Hydrous minerals are crucial because their occurrence is associated with seismic activity through the dehydration process that occurs in the earth's crust and/or mantle. We have developed a technique to observe the dehydration reaction of brucite using electrical conductivity variation under sealed conditions. The electrical conductivity of brucite was measured as a function of temperature. The confining pressure for the measurements was 1 GPa, which represents that of the lower crust. Two types of remarkable electrical conductivity variation were observed. During the first heating, the conductivity of the sample showed a linear variation below 700 K, as was expected from the Arrhenius equation. Once the temperature was increased to near the dehydration boundary, the sample showed a high conductivity. Even though only a small amount of H2O was formed after dehydration, bulk conductivity of the sample varied greatly, presumably caused by a combination of the presence of coexisting solid and fluid phases and a mixed electronic and ionic conduction mechanism operating in the sample.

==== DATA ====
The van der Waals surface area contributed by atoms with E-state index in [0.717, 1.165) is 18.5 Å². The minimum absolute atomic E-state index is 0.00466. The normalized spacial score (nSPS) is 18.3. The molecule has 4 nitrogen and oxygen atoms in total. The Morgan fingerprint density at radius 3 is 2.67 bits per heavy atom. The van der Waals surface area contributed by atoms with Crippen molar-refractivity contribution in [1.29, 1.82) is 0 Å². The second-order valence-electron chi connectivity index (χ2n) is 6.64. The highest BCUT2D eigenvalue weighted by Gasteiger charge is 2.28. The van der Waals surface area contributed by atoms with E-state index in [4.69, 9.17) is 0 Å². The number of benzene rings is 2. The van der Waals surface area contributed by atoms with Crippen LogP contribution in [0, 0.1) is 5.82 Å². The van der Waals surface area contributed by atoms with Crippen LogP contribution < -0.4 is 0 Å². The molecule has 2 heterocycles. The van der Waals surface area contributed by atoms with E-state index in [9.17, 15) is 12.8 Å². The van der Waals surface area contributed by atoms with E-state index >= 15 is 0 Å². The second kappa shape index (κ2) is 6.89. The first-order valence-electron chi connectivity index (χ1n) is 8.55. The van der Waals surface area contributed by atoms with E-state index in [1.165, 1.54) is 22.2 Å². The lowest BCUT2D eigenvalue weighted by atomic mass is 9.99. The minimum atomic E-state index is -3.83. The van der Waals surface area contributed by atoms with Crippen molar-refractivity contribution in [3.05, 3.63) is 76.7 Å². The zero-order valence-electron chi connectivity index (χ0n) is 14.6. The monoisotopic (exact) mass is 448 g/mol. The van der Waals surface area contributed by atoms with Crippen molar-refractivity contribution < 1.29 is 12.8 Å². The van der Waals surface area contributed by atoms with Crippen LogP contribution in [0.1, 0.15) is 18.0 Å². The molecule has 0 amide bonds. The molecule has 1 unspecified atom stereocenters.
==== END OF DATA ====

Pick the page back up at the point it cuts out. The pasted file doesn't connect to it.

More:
- Electrical conductivity
- X-ray diffraction